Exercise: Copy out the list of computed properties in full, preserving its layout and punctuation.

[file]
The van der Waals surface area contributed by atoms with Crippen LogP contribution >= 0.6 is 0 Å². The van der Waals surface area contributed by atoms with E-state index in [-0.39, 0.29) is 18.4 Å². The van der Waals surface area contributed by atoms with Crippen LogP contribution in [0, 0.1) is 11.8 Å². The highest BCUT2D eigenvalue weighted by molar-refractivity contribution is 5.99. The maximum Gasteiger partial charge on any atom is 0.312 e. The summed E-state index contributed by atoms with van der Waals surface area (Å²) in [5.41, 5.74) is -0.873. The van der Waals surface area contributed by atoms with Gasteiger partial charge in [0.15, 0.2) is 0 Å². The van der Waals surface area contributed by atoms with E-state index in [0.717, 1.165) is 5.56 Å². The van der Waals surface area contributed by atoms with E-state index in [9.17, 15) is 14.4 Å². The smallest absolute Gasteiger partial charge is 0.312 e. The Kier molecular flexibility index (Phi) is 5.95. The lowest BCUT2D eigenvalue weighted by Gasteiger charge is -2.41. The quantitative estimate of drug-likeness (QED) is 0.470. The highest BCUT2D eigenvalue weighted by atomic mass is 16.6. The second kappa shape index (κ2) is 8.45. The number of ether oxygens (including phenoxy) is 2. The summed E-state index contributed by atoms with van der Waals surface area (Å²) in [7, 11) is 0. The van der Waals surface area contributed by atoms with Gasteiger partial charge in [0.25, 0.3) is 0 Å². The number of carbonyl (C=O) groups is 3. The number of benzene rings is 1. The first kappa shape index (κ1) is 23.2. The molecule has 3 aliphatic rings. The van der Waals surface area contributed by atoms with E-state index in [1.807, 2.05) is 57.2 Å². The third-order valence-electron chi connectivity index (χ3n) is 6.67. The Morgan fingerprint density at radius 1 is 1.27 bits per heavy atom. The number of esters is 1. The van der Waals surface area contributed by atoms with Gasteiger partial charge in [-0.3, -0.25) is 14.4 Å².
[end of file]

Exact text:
The van der Waals surface area contributed by atoms with Crippen LogP contribution >= 0.6 is 0 Å². The van der Waals surface area contributed by atoms with E-state index in [-0.39, 0.29) is 18.4 Å². The van der Waals surface area contributed by atoms with Crippen LogP contribution in [0, 0.1) is 11.8 Å². The highest BCUT2D eigenvalue weighted by molar-refractivity contribution is 5.99. The maximum Gasteiger partial charge on any atom is 0.312 e. The summed E-state index contributed by atoms with van der Waals surface area (Å²) in [5.41, 5.74) is -0.873. The van der Waals surface area contributed by atoms with Gasteiger partial charge in [0.15, 0.2) is 0 Å². The van der Waals surface area contributed by atoms with E-state index in [0.717, 1.165) is 5.56 Å². The van der Waals surface area contributed by atoms with E-state index in [9.17, 15) is 14.4 Å². The smallest absolute Gasteiger partial charge is 0.312 e. The Kier molecular flexibility index (Phi) is 5.95. The lowest BCUT2D eigenvalue weighted by Gasteiger charge is -2.41. The quantitative estimate of drug-likeness (QED) is 0.470. The highest BCUT2D eigenvalue weighted by atomic mass is 16.6. The second kappa shape index (κ2) is 8.45. The number of ether oxygens (including phenoxy) is 2. The summed E-state index contributed by atoms with van der Waals surface area (Å²) in [7, 11) is 0. The van der Waals surface area contributed by atoms with Gasteiger partial charge in [0.25, 0.3) is 0 Å². The number of carbonyl (C=O) groups is 3. The number of benzene rings is 1. The first kappa shape index (κ1) is 23.2. The molecule has 3 aliphatic rings. The van der Waals surface area contributed by atoms with E-state index in [1.807, 2.05) is 57.2 Å². The third-order valence-electron chi connectivity index (χ3n) is 6.67. The Morgan fingerprint density at radius 1 is 1.27 bits per heavy atom. The number of esters is 1. The van der Waals surface area contributed by atoms with Gasteiger partial charge in [-0.3, -0.25) is 14.4 Å².